Long-term safety and effectiveness of the "optease" vena cava filter

Sanjeeva P. Kalva, Theodore C. Marentis, Kalpana Yeddula, Bhanusupriya Somarouthu, Stephan Wicky, Michael S. Stecker

Research output: Contribution to journalArticle

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Abstract

Purpose: To assess the long-term safety and effectiveness of the OptEase inferior vena cava (IVC) filter. Materials and Methods: In this Institutional Review Board-approved, retrospective study, we reviewed data of 71 patients who received an OptEase filter at our institution from 2002 to 2007. Thirty-nine (55%) patients had symptoms of venous thromboembolism before filter placement. The indications for filter included contraindication to anticoagulation in 31 (44%) patients, prophylaxis against pulmonary embolism (PE) in 29 (41%) patients, and failure of anticoagulation in 11 (15%) patients. Procedure-related complications, such as symptomatic post-filter PE, deep venous thrombosis (DVT), IVC occlusion, and incidental imaging-evident filter-related complications, were recorded. Safety was assessed by the occurrence of filter-related complications during placement and follow-up. Effectiveness was assessed by the occurrence of post-filter PE. Results: Sixty-five (92%) filters were placed under fluoroscopy, and 6 (8%) were placed using intravascular ultrasound guidance. Seventy (99%) filters were placed successfully. Seven (10%) filters were placed in the suprarenal cava. Retrieval was attempted in 14 (20%) patients, and 12 filters were successfully retrieved. Clinical follow-up was available for 20 ± 21 months. Symptoms of postfilter PE and DVT occurred in 15% (n = 11) and 10% (n = 7) patients, respectively. None of these patients had computed tomography (CT)-proven PE, and only one had ultrasound-proven new DVT. One patient had symptomatic IVC occlusion. Follow-up abdominal CT in 20 patients showed thrombus in the filter in two of them. There were no instances of filter migration, filter tilt, or caval wall penetration. Conclusion: The OptEase filter appears to have an acceptable long-term safety profile. The filter was effective against PE.

Original languageEnglish (US)
Pages (from-to)331-337
Number of pages7
JournalCardioVascular and Interventional Radiology
Volume34
Issue number2
DOIs
StatePublished - Apr 2011

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Vena Cava Filters
Safety
Pulmonary Embolism
Venous Thrombosis
Inferior Vena Cava
Tomography
Venae Cavae
Research Ethics Committees
Fluoroscopy
Venous Thromboembolism
Thrombosis
Retrospective Studies

ASJC Scopus subject areas

  • Radiology Nuclear Medicine and imaging
  • Cardiology and Cardiovascular Medicine

Cite this

Kalva, S. P., Marentis, T. C., Yeddula, K., Somarouthu, B., Wicky, S., & Stecker, M. S. (2011). Long-term safety and effectiveness of the "optease" vena cava filter. CardioVascular and Interventional Radiology, 34(2), 331-337. https://doi.org/10.1007/s00270-010-9969-9

Long-term safety and effectiveness of the "optease" vena cava filter. / Kalva, Sanjeeva P.; Marentis, Theodore C.; Yeddula, Kalpana; Somarouthu, Bhanusupriya; Wicky, Stephan; Stecker, Michael S.

In: CardioVascular and Interventional Radiology, Vol. 34, No. 2, 04.2011, p. 331-337.

Research output: Contribution to journalArticle

Kalva, SP, Marentis, TC, Yeddula, K, Somarouthu, B, Wicky, S & Stecker, MS 2011, 'Long-term safety and effectiveness of the "optease" vena cava filter', CardioVascular and Interventional Radiology, vol. 34, no. 2, pp. 331-337. https://doi.org/10.1007/s00270-010-9969-9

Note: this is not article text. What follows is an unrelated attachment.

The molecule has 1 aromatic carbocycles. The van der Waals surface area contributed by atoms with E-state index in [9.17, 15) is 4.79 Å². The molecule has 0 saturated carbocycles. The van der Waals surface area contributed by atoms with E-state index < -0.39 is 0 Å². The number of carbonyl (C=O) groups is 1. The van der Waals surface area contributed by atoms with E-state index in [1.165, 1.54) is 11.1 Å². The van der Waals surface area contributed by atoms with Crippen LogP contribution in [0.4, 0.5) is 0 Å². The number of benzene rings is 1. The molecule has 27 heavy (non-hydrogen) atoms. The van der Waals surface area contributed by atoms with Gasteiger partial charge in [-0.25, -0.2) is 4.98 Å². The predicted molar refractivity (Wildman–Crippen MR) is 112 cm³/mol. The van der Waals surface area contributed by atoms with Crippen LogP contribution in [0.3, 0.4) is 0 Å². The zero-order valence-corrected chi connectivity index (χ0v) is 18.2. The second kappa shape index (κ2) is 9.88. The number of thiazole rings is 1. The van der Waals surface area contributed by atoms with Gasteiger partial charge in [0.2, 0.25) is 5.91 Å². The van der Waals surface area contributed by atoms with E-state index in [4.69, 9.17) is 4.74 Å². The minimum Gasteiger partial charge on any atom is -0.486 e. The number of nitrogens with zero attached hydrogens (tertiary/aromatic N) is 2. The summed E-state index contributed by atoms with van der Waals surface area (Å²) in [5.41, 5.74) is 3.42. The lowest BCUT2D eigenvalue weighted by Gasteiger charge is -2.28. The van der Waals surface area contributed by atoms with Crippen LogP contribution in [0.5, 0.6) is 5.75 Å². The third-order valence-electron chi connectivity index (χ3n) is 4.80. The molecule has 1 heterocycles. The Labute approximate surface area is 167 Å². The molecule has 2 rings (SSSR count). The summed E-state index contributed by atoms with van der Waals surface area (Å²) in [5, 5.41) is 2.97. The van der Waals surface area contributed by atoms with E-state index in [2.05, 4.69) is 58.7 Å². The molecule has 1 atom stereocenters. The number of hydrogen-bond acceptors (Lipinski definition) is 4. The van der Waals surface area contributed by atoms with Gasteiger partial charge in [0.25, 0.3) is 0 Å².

Kalva, Sanjeeva P. ; Marentis, Theodore C. ; Yeddula, Kalpana ; Somarouthu, Bhanusupriya ; Wicky, Stephan ; Stecker, Michael S. / Long-term safety and effectiveness of the "optease" vena cava filter. In: CardioVascular and Interventional Radiology. 2011 ; Vol. 34, No. 2. pp. 331-337.
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abstract = "Purpose: To assess the long-term safety and effectiveness of the OptEase inferior vena cava (IVC) filter. Materials and Methods: In this Institutional Review Board-approved, retrospective study, we reviewed data of 71 patients who received an OptEase filter at our institution from 2002 to 2007. Thirty-nine (55{\%}) patients had symptoms of venous thromboembolism before filter placement. The indications for filter included contraindication to anticoagulation in 31 (44{\%}) patients, prophylaxis against pulmonary embolism (PE) in 29 (41{\%}) patients, and failure of anticoagulation in 11 (15{\%}) patients. Procedure-related complications, such as symptomatic post-filter PE, deep venous thrombosis (DVT), IVC occlusion, and incidental imaging-evident filter-related complications, were recorded. Safety was assessed by the occurrence of filter-related complications during placement and follow-up. Effectiveness was assessed by the occurrence of post-filter PE. Results: Sixty-five (92{\%}) filters were placed under fluoroscopy, and 6 (8{\%}) were placed using intravascular ultrasound guidance. Seventy (99{\%}) filters were placed successfully. Seven (10{\%}) filters were placed in the suprarenal cava. Retrieval was attempted in 14 (20{\%}) patients, and 12 filters were successfully retrieved. Clinical follow-up was available for 20 ± 21 months. Symptoms of postfilter PE and DVT occurred in 15{\%} (n = 11) and 10{\%} (n = 7) patients, respectively. None of these patients had computed tomography (CT)-proven PE, and only one had ultrasound-proven new DVT. One patient had symptomatic IVC occlusion. Follow-up abdominal CT in 20 patients showed thrombus in the filter in two of them. There were no instances of filter migration, filter tilt, or caval wall penetration. Conclusion: The OptEase filter appears to have an acceptable long-term safety profile. The filter was effective against PE.",
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